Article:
A new study by Kwik Fit has shown that if we want to reduce air pollution by two thirds almost overnight, the aim should be to remove all diesel vehicles from the road that are over ten years in age. Their study shows that there are 3.5 million diesel cars on the road registered before 2007, and if they were replaced with the new Euro6 diesel engine, NOx emissions would fall by nearly 70%.
Kwik Fit looked at the number of older vehicles on the road and the study proves that the replacement of older diesels would cut emissions of nitrous oxide by 68%. It would also save motorists some £1 billion a year. The study followed the government’s crackdown on diesel cars, with an increase in the first-year tax for any new diesel cars bought from April onwards.
This move was criticised by experts because newer diesel cars are much less polluting than older models already on the road. The move could also discourage drivers of older vehicles from replacing them with newer models.
The government crackdown on diesel shows no sign of slowing and has drawn criticism from many different sources. The budget increase, for example, moving cars up a tax band based on emissions – without any real-world emission tests having been carried out on them. Kwik Fit’s study shows that the move could affect more than health and finances.
The study shows that if the current Euro6 standard diesel engine were to replace older vehicles, harmful emissions would be cut significantly. It would also save motorists a lot of money in fuel. Older cars currently travel around 30 billion miles a year, emitting some 12.1 million kilograms of NOx and using 66 million gallons of fuel.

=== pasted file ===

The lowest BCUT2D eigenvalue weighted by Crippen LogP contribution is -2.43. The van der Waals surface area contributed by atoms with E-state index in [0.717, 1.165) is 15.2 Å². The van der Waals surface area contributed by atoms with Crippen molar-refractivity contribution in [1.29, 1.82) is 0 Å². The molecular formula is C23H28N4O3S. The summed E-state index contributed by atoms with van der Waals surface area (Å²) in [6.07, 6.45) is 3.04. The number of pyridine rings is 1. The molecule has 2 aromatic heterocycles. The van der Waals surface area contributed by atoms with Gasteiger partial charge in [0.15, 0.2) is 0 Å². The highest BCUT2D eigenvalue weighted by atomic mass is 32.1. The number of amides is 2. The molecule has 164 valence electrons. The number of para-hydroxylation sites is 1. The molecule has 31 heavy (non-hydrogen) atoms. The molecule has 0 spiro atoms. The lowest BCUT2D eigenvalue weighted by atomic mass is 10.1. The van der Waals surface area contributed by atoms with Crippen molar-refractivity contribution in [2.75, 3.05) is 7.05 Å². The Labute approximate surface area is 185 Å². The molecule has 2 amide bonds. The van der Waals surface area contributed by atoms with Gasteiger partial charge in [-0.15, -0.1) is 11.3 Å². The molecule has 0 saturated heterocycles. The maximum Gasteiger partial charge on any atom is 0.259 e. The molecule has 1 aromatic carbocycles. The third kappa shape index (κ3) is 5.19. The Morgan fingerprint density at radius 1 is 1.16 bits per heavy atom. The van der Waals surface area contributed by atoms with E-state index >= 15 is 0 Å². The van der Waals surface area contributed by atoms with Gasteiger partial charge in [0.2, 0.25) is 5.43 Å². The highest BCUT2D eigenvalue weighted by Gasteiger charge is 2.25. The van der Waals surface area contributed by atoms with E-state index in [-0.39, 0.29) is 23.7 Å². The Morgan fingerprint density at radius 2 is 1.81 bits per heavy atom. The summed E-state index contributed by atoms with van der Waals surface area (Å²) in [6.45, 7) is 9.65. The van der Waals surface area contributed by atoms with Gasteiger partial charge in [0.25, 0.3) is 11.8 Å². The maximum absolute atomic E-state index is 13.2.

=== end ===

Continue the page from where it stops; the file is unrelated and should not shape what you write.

If drivers were to switch to newer models, not only would the emissions be cut by two thirds, reducing the risk of pollution-related conditions and deaths, but it would also be kind on the pocket. Newer diesel cars are more fuel efficient and consume 488.8 million gallons to cover the same mileage, saving drivers some £947 million a year.
It would even reduce factors such as the volume of tankers on the road as drivers will need to fill up less often. It would further reduce costs and pollution. The move could see some 20,000 fewer loads of diesel requiring delivery around the UK.
The much-criticised move to penalise new diesel cars may be putting drivers off from replacing their older diesel models, but it has a potential upside – the continued increase in sales of electric vehicles. In fact, according to data from the Energy and Climate Intelligence Unit shows that sales of electric cars will overtake diesel cars in as little as two years’ time.
Diesel car sales dropped by a third in October compared to the previous year, the 7th decline in a row. It was also the most significant drop in diesel sales for nine years. At the same time, the sales of electric and hybrid cars have risen by 37%.
The study went on to say that they believe the tipping point for diesel versus electric sales will be mid-2019 when the electric sales will move above diesel for the first time.
Many car manufacturers have introduced scrappage schemes to help persuade older diesel owners to swap to a newer vehicle and make the cost less prohibitive. These programmes include both diesel and petrol schemes and will see significant discounts up to £8000 on more modern vehicles. But so far, this seems to have had little impact on new diesel car sales.
The cost of replacing all diesel cars over the age of ten is said to cost over £97 billion, based on the average new car price of £28,000. So, the government would need to provide drivers with significant help towards this cost if they are serious about replacing these vehicles.
What do you think about the Kwik Fit study and whether it’s a viable way to tackle road pollution? Do you think the Government would support a scrappage scheme focused on old diesel cars of this scale? Are 10 year old diesel cars the real culprits behind most pollution? Let us know in the comments below.